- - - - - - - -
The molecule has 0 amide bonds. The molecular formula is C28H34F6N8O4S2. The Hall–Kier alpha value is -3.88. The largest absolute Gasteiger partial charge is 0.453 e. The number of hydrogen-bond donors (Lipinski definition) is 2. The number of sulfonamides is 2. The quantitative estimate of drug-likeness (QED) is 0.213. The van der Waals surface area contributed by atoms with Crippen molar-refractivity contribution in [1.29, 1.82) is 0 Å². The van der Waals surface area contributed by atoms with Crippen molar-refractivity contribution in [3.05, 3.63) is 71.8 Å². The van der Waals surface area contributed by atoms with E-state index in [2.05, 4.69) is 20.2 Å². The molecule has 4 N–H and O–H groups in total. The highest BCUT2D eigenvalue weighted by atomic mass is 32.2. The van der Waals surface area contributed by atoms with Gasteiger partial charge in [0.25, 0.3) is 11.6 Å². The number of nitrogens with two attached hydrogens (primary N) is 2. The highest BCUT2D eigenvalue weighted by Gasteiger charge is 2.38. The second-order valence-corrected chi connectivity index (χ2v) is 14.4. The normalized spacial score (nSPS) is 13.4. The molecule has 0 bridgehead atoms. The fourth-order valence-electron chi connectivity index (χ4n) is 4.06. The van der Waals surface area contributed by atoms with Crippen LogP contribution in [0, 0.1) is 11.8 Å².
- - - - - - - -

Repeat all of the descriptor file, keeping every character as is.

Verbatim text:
The molecule has 0 amide bonds. The molecular formula is C28H34F6N8O4S2. The Hall–Kier alpha value is -3.88. The largest absolute Gasteiger partial charge is 0.453 e. The number of hydrogen-bond donors (Lipinski definition) is 2. The number of sulfonamides is 2. The quantitative estimate of drug-likeness (QED) is 0.213. The van der Waals surface area contributed by atoms with Crippen molar-refractivity contribution in [1.29, 1.82) is 0 Å². The van der Waals surface area contributed by atoms with Crippen molar-refractivity contribution in [3.05, 3.63) is 71.8 Å². The van der Waals surface area contributed by atoms with E-state index in [2.05, 4.69) is 20.2 Å². The molecule has 4 N–H and O–H groups in total. The highest BCUT2D eigenvalue weighted by atomic mass is 32.2. The van der Waals surface area contributed by atoms with Gasteiger partial charge in [0.25, 0.3) is 11.6 Å². The number of nitrogens with two attached hydrogens (primary N) is 2. The highest BCUT2D eigenvalue weighted by Gasteiger charge is 2.38. The second-order valence-corrected chi connectivity index (χ2v) is 14.4. The normalized spacial score (nSPS) is 13.4. The molecule has 0 bridgehead atoms. The fourth-order valence-electron chi connectivity index (χ4n) is 4.06. The van der Waals surface area contributed by atoms with Crippen LogP contribution in [0, 0.1) is 11.8 Å².